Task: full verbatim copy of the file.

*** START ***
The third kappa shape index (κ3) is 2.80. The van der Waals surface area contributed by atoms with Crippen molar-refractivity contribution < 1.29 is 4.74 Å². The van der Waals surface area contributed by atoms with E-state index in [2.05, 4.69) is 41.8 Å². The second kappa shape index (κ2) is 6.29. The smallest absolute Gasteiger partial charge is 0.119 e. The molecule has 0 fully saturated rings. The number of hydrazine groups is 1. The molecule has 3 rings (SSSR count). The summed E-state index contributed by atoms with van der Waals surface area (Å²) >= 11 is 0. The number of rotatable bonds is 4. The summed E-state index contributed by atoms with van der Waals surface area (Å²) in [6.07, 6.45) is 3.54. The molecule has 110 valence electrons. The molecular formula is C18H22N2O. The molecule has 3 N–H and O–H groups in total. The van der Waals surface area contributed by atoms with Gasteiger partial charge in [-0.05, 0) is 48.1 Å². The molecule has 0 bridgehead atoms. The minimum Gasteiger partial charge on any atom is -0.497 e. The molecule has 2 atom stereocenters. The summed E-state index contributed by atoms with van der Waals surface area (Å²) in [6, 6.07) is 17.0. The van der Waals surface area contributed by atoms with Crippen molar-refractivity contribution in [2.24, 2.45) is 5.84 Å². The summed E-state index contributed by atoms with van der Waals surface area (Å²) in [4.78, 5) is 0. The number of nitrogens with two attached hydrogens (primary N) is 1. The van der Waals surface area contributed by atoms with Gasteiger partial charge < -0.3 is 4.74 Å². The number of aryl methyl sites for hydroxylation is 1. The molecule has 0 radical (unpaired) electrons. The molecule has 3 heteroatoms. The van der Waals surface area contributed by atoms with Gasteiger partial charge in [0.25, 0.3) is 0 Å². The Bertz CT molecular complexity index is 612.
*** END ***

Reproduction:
The third kappa shape index (κ3) is 2.80. The van der Waals surface area contributed by atoms with Crippen molar-refractivity contribution < 1.29 is 4.74 Å². The van der Waals surface area contributed by atoms with E-state index in [2.05, 4.69) is 41.8 Å². The second kappa shape index (κ2) is 6.29. The smallest absolute Gasteiger partial charge is 0.119 e. The molecule has 0 fully saturated rings. The number of hydrazine groups is 1. The molecule has 3 rings (SSSR count). The summed E-state index contributed by atoms with van der Waals surface area (Å²) >= 11 is 0. The number of rotatable bonds is 4. The summed E-state index contributed by atoms with van der Waals surface area (Å²) in [6.07, 6.45) is 3.54. The molecule has 110 valence electrons. The molecular formula is C18H22N2O. The molecule has 3 N–H and O–H groups in total. The van der Waals surface area contributed by atoms with Gasteiger partial charge in [-0.05, 0) is 48.1 Å². The molecule has 0 bridgehead atoms. The minimum Gasteiger partial charge on any atom is -0.497 e. The molecule has 2 atom stereocenters. The summed E-state index contributed by atoms with van der Waals surface area (Å²) in [6, 6.07) is 17.0. The van der Waals surface area contributed by atoms with Crippen molar-refractivity contribution in [2.24, 2.45) is 5.84 Å². The summed E-state index contributed by atoms with van der Waals surface area (Å²) in [4.78, 5) is 0. The number of nitrogens with two attached hydrogens (primary N) is 1. The van der Waals surface area contributed by atoms with Gasteiger partial charge < -0.3 is 4.74 Å². The number of aryl methyl sites for hydroxylation is 1. The molecule has 0 radical (unpaired) electrons. The molecule has 3 heteroatoms. The van der Waals surface area contributed by atoms with Gasteiger partial charge in [0.25, 0.3) is 0 Å². The Bertz CT molecular complexity index is 612.